One of the main reasons why game servers use Lua is that it is easy to hot update. Even if the server is running, you can rewrite some of its functions for hot update purposes by simply having it execute a piece of code. For example, the module
app has a function
If we want to hot change
foo to multiply
b, we just need to have the server load and run the following code:
In many cases, however, functions are not so simple. Functions often depend on a number of upvalues, for a more complex example:
In this example, we have to be careful when writing hotfix code,
foo has upper values
bar . Some people say it’s better to just execute the whole file? No, Lua is flexible, and executing the whole file may cause other problems. In this case it would cause
M.n to be reset (I personally don’t recommend storing state in module space, but people do it all the time). In some complex cases, functions may have multiple dependencies, e.g.
bar in the upper value of
bar in its upper value, etc. This can make hot-replacement a lot more difficult.
To solve this problem, I wrote a tool hotfix-gen that analyzes the code, extracts the dependencies of the functions, and generates the hotfix code. We can install it using
We want to hotfix the
foo function, by running
hotfix app foo:
This allows it to automatically generate hotfix code. It assumes that the upper value itself (not the reference) on which the function depends is immutable, as in the following code:
The extraction will be problematic. So the generated code still needs to be reviewed and tested. However, as long as the code meets certain specifications, the generated results will be fine; and it is much faster and more accurate than writing it manually.
The hotfix-gen implementation uses a dumb approach, which is to read the code, compile it into a syntax tree, and then analyze the syntax tree. There is a
debug.getupvalue, but this must be run with the code. In addition, for statements like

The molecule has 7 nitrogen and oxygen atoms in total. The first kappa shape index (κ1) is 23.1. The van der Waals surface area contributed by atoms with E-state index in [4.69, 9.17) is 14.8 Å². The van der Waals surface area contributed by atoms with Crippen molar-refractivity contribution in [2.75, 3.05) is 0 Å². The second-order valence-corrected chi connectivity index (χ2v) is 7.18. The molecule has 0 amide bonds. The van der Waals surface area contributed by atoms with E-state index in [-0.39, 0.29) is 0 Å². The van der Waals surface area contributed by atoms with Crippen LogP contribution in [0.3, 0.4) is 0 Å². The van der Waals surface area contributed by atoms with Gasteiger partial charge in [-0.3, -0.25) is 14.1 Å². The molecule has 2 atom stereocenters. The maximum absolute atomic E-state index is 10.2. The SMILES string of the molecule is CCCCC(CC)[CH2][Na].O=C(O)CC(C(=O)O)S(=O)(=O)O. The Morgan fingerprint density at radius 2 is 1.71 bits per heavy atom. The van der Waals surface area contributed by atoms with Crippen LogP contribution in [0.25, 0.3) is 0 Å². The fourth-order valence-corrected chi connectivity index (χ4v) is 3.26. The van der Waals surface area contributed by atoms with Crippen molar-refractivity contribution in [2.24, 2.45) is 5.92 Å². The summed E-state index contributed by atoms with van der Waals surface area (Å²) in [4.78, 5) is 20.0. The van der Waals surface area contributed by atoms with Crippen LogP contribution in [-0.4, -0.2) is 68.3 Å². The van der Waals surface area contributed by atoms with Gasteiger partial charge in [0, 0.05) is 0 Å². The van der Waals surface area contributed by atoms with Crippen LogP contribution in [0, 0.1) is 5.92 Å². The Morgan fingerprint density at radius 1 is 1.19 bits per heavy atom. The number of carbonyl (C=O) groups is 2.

local a = b * 2 we need to know that
a depends on
b. But the good news is that parsing the code is not that complicated, we have a ready-made library: lua-parser. The lua-parser will use
lpeg to parse the Lua source code into a syntax tree. We just need to parse the syntax tree.
The main task is to identify variable definitions and references, which requires consideration of scope. For example, in the following code,
foo depends on
a but not on
b . But if
print(b) is outside the
for block, then
foo will depend on
There are also some subtle syntaxes that must be considered. For example,
local function f() is not the same as
local f = function(). In the example below,
foo depends on the
local foo = 1 defined on top of it, but
bar does not, the
bar in the function
bar is itself.
The implementation consists of the following steps:
- Scan each local variable in the block scope of the file, and analyze their dependencies.
- If a target function is encountered, analyze the target function’s dependencies as well.
- Iterate through the dependency network starting from the target function to get all the statements to be extracted. The order of the statements remains the same.
- Generate the target code.
The final code is only about 300 lines, which is not very complicated. After testing, it can handle various cases accurately.